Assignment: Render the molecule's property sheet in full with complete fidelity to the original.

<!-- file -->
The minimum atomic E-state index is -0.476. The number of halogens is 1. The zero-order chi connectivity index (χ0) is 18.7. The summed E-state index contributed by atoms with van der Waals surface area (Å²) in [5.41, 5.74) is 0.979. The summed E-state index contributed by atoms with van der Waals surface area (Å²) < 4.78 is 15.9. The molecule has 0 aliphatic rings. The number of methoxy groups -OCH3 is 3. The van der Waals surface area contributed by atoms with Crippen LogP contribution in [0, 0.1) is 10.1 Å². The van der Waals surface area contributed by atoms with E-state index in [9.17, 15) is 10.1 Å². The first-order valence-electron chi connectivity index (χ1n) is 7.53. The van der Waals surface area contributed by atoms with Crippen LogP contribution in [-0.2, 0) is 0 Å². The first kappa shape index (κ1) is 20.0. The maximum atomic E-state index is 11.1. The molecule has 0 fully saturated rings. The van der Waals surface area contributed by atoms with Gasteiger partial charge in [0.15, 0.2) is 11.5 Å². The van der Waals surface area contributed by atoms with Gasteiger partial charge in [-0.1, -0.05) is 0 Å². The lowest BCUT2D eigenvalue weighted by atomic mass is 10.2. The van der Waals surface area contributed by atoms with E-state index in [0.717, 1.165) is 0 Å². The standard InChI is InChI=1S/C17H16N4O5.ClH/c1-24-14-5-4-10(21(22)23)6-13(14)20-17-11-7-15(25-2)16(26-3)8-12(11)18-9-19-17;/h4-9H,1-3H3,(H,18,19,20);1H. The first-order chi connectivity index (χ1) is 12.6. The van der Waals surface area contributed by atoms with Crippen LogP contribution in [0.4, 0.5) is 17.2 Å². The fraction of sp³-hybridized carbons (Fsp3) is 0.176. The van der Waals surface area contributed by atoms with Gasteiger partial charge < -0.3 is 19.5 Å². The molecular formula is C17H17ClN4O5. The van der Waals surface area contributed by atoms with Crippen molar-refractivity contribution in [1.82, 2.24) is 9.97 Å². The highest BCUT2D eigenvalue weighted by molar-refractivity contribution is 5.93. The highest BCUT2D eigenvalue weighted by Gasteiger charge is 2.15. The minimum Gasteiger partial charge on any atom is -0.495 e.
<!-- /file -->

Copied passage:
The minimum atomic E-state index is -0.476. The number of halogens is 1. The zero-order chi connectivity index (χ0) is 18.7. The summed E-state index contributed by atoms with van der Waals surface area (Å²) in [5.41, 5.74) is 0.979. The summed E-state index contributed by atoms with van der Waals surface area (Å²) < 4.78 is 15.9. The molecule has 0 aliphatic rings. The number of methoxy groups -OCH3 is 3. The van der Waals surface area contributed by atoms with Crippen LogP contribution in [0, 0.1) is 10.1 Å². The van der Waals surface area contributed by atoms with E-state index in [9.17, 15) is 10.1 Å². The first-order valence-electron chi connectivity index (χ1n) is 7.53. The van der Waals surface area contributed by atoms with Crippen LogP contribution in [-0.2, 0) is 0 Å². The first kappa shape index (κ1) is 20.0. The maximum atomic E-state index is 11.1. The molecule has 0 fully saturated rings. The van der Waals surface area contributed by atoms with Gasteiger partial charge in [0.15, 0.2) is 11.5 Å². The van der Waals surface area contributed by atoms with Gasteiger partial charge in [-0.1, -0.05) is 0 Å². The lowest BCUT2D eigenvalue weighted by atomic mass is 10.2. The van der Waals surface area contributed by atoms with E-state index in [0.717, 1.165) is 0 Å². The standard InChI is InChI=1S/C17H16N4O5.ClH/c1-24-14-5-4-10(21(22)23)6-13(14)20-17-11-7-15(25-2)16(26-3)8-12(11)18-9-19-17;/h4-9H,1-3H3,(H,18,19,20);1H. The first-order chi connectivity index (χ1) is 12.6. The van der Waals surface area contributed by atoms with Crippen LogP contribution in [0.4, 0.5) is 17.2 Å². The fraction of sp³-hybridized carbons (Fsp3) is 0.176. The van der Waals surface area contributed by atoms with Gasteiger partial charge < -0.3 is 19.5 Å². The molecular formula is C17H17ClN4O5. The van der Waals surface area contributed by atoms with Crippen molar-refractivity contribution in [1.82, 2.24) is 9.97 Å². The highest BCUT2D eigenvalue weighted by molar-refractivity contribution is 5.93. The highest BCUT2D eigenvalue weighted by Gasteiger charge is 2.15. The minimum Gasteiger partial charge on any atom is -0.495 e.